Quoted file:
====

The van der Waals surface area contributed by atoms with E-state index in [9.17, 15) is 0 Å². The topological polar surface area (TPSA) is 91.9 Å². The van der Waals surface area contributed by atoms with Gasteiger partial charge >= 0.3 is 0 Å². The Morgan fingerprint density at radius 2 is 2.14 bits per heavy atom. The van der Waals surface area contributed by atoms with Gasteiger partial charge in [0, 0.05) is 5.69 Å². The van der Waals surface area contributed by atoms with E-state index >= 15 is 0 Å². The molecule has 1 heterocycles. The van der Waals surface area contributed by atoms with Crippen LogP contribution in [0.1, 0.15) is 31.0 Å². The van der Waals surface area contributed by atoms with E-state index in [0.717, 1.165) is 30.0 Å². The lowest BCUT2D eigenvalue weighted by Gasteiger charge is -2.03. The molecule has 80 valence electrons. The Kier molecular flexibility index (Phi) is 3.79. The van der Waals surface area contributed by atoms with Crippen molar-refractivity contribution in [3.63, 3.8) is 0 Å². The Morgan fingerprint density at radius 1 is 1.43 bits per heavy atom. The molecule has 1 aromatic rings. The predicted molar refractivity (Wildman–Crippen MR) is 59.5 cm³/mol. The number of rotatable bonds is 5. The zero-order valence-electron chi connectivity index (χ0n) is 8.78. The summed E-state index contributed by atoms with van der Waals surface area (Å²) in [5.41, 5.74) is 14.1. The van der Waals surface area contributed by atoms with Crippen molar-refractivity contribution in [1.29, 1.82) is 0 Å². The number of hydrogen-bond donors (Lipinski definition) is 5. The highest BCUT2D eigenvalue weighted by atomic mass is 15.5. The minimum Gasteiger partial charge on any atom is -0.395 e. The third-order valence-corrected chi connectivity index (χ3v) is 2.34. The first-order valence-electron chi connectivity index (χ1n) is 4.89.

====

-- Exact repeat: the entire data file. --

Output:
The van der Waals surface area contributed by atoms with E-state index in [9.17, 15) is 0 Å². The topological polar surface area (TPSA) is 91.9 Å². The van der Waals surface area contributed by atoms with Gasteiger partial charge >= 0.3 is 0 Å². The Morgan fingerprint density at radius 2 is 2.14 bits per heavy atom. The van der Waals surface area contributed by atoms with Gasteiger partial charge in [0, 0.05) is 5.69 Å². The van der Waals surface area contributed by atoms with E-state index >= 15 is 0 Å². The molecule has 1 heterocycles. The van der Waals surface area contributed by atoms with Crippen LogP contribution in [0.1, 0.15) is 31.0 Å². The van der Waals surface area contributed by atoms with E-state index in [0.717, 1.165) is 30.0 Å². The lowest BCUT2D eigenvalue weighted by Gasteiger charge is -2.03. The molecule has 80 valence electrons. The Kier molecular flexibility index (Phi) is 3.79. The van der Waals surface area contributed by atoms with Crippen molar-refractivity contribution in [3.63, 3.8) is 0 Å². The Morgan fingerprint density at radius 1 is 1.43 bits per heavy atom. The molecule has 1 aromatic rings. The predicted molar refractivity (Wildman–Crippen MR) is 59.5 cm³/mol. The number of rotatable bonds is 5. The zero-order valence-electron chi connectivity index (χ0n) is 8.78. The summed E-state index contributed by atoms with van der Waals surface area (Å²) in [5.41, 5.74) is 14.1. The van der Waals surface area contributed by atoms with Crippen molar-refractivity contribution in [1.29, 1.82) is 0 Å². The number of hydrogen-bond donors (Lipinski definition) is 5. The highest BCUT2D eigenvalue weighted by atomic mass is 15.5. The minimum Gasteiger partial charge on any atom is -0.395 e. The third-order valence-corrected chi connectivity index (χ3v) is 2.34. The first-order valence-electron chi connectivity index (χ1n) is 4.89.